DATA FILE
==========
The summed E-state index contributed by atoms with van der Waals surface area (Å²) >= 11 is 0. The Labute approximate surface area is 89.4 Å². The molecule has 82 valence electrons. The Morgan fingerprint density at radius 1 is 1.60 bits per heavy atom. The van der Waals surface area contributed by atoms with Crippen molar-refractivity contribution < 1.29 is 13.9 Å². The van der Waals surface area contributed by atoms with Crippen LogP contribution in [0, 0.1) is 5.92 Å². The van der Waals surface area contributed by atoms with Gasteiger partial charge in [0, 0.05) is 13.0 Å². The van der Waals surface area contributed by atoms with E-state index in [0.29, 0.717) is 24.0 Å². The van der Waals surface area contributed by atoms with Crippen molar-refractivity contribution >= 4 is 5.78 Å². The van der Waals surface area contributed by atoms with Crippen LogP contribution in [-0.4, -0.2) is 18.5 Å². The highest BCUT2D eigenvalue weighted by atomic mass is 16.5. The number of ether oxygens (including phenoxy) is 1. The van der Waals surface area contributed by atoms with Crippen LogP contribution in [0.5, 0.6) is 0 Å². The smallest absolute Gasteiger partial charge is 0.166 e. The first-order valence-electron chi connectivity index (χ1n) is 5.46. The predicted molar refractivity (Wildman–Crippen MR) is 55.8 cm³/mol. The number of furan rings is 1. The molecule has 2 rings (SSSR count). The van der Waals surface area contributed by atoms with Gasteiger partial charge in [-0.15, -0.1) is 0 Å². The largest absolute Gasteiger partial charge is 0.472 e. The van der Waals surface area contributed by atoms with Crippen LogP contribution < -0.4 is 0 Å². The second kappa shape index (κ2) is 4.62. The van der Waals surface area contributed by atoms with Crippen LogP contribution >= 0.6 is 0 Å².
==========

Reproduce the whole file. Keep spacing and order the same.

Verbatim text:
The summed E-state index contributed by atoms with van der Waals surface area (Å²) >= 11 is 0. The Labute approximate surface area is 89.4 Å². The molecule has 82 valence electrons. The Morgan fingerprint density at radius 1 is 1.60 bits per heavy atom. The van der Waals surface area contributed by atoms with Crippen molar-refractivity contribution < 1.29 is 13.9 Å². The van der Waals surface area contributed by atoms with Crippen LogP contribution in [0, 0.1) is 5.92 Å². The van der Waals surface area contributed by atoms with Gasteiger partial charge in [0, 0.05) is 13.0 Å². The van der Waals surface area contributed by atoms with E-state index in [0.29, 0.717) is 24.0 Å². The van der Waals surface area contributed by atoms with Crippen molar-refractivity contribution >= 4 is 5.78 Å². The van der Waals surface area contributed by atoms with Crippen LogP contribution in [-0.4, -0.2) is 18.5 Å². The highest BCUT2D eigenvalue weighted by atomic mass is 16.5. The number of ether oxygens (including phenoxy) is 1. The van der Waals surface area contributed by atoms with Crippen LogP contribution in [0.5, 0.6) is 0 Å². The smallest absolute Gasteiger partial charge is 0.166 e. The first-order valence-electron chi connectivity index (χ1n) is 5.46. The predicted molar refractivity (Wildman–Crippen MR) is 55.8 cm³/mol. The number of furan rings is 1. The molecule has 2 rings (SSSR count). The van der Waals surface area contributed by atoms with Gasteiger partial charge in [-0.15, -0.1) is 0 Å². The largest absolute Gasteiger partial charge is 0.472 e. The van der Waals surface area contributed by atoms with Crippen LogP contribution < -0.4 is 0 Å². The second kappa shape index (κ2) is 4.62. The van der Waals surface area contributed by atoms with Crippen LogP contribution >= 0.6 is 0 Å².